We are temporarily closed. Sign up to our emails for updates.
This painting is based on a story from the Roman poet Ovid’s Metamorphoses. When Hercules arrived at the River Euenus with his bride Dejanira, the centaur Nessus offered to carry her across the water while Hercules swam. Having reached the other side, Nessus attempted to run off with Dejanira, but Hercules shot and fatally wounded him with a poisoned arrow. Vowing not to die unavenged, Nessus gave his blood-soaked tunic to Dejanira and told her that it had the power to revive waning love. Later, Dejanira caused Hercules' death by giving him the poisoned tunic to wear because she feared that he would fall in love with someone else.
Louis de Boullogne was one of the most important decorators of his generation, participating in many of the most prestigious religious and mythological projects of his day. The size of this picture suggests that it may have originally formed part of a decorative series of paintings depicting subjects derived from the Metamorphoses, but this is uncertain.
The myth of Nessus and Dejanira is told by a number of ancient authors, but the version that Louis de Boullogne probably knew was the account in the Roman poet Ovid’s Metamorphoses, which was translated into French by about 1700.
When Hercules arrived at the River Euenus with his bride Dejanira, the centaur Nessus offered to carry her across the water while Hercules swam. Having reached the other side of the river, Nessus attempted to run off with Dejanira but Hercules vowed to overtake him, if not on foot, then with a poisoned arrow from his bow. The arrow pierced straight through the fleeing centaur. Nessus tore the arrow from his breast and, vowing not to die unavenged, gave his blood-soaked tunic to Dejanira, telling her that it had the power to revive waning love. In a later episode, Dejanira caused Hercules‘ death by giving him the poisoned tunic to wear because she feared he would fall in love with someone else.
This picture shows the moment Nessus presents Dejanira with his poisoned tunic, which is only lightly smeared with blood. Hercules holds out his hand to Dejanira, who appeals to him for help, while a river god reclines with an overturned urn beside the water.
Boullogne may have had in mind Guido Reni’s version of the subject (Louvre, Paris) when composing his own work, but he did not replicate the drama, movement or emotion of Reni’s painting. He was probably also inspired by Noël Coypel’s Nessus and Dejanira (Musée National, Versailles), painted for the French king and first exhibited at the 1699 Salon. The poses of Boullogne’s figures are quite similar to those in Coypel’s painting, although they display more restrained emotions.The front legs of the centaur in Boullogne’s painting are similar to those of the fallen horse in his Conversion of Saint Paul (Musée des Beaux-Arts, Troyes), signed and dated 1705, which makes it likely that this painting probably dates from around 1700.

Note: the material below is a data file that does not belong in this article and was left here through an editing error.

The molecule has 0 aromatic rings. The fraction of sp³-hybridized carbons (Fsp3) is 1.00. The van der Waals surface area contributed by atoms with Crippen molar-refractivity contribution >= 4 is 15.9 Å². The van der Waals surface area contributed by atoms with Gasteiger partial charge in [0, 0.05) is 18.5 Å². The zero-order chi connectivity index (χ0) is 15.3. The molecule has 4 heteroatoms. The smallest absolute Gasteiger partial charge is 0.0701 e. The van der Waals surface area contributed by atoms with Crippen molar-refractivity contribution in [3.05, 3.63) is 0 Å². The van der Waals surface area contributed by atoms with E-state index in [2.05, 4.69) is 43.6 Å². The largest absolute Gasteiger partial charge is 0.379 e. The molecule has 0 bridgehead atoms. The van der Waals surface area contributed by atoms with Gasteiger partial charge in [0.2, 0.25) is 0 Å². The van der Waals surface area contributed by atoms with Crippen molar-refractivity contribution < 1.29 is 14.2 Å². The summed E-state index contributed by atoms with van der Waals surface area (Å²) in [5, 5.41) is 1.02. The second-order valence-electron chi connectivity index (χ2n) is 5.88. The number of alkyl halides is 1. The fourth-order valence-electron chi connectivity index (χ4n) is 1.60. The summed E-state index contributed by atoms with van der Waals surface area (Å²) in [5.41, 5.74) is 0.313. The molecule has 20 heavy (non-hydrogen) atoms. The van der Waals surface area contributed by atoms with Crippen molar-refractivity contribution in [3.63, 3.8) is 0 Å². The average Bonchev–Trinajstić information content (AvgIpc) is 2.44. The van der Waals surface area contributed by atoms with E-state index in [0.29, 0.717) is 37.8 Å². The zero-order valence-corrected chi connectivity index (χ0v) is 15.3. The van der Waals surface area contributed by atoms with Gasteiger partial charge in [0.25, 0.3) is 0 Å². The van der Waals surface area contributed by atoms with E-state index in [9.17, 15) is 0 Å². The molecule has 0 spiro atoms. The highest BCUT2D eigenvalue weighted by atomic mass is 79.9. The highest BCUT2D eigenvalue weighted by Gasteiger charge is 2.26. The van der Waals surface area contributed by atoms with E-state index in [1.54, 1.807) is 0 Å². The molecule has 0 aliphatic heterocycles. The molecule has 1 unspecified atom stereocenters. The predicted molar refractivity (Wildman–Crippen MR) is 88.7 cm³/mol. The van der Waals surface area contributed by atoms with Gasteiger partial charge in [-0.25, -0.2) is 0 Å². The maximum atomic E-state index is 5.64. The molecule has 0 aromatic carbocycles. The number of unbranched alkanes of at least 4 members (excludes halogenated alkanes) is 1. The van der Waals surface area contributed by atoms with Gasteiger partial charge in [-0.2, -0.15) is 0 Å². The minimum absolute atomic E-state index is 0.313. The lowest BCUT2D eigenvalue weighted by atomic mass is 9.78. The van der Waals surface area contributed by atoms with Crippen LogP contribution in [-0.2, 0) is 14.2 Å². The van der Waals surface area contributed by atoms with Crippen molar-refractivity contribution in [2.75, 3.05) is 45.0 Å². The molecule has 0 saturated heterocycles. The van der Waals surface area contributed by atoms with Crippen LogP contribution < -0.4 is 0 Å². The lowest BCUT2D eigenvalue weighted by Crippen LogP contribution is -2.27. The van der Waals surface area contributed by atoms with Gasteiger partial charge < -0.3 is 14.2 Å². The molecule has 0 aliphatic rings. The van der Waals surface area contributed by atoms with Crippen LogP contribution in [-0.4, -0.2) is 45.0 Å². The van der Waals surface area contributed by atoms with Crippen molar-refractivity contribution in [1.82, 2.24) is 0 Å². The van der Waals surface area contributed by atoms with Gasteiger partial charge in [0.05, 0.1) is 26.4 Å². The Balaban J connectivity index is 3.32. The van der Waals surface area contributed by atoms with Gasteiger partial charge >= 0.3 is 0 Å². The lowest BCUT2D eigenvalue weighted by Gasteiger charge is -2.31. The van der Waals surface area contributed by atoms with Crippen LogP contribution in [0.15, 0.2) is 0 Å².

Boullogne was one of the most important decorative painters of his generation, participating in many of the most prestigious religious and mythological commissions of his day. He was appointed Premier Peintre du Roi (’First Painter to the King') in 1725. The size of Nessus and Dejanira suggests that it may have originally formed part of a decorative series of paintings depicting subjects from Ovid’s Metamorphoses, but this is uncertain. A posthumous inventory dated 29 July 1717 records that Achille (IV) Harlay, count of Beaumont, owned several paintings by Boullogne depicting subjects from the Metamorphoses fitted into wood panelling, but the subjects are not identified and we are unsure whether the National Gallery’s painting was one of them.
Download a low-resolution copy of this image for personal use.
License and download a high-resolution image for reproductions up to A3 size from the National Gallery Picture Library.
This image is licensed for non-commercial use under a Creative Commons agreement.
Examples of non-commercial use are:
The image file is 800 pixels on the longest side.
As a charity, we depend upon the generosity of individuals to ensure the collection continues to engage and inspire. Help keep us free by making a donation today.
You must agree to the Creative Commons terms and conditions to download this image.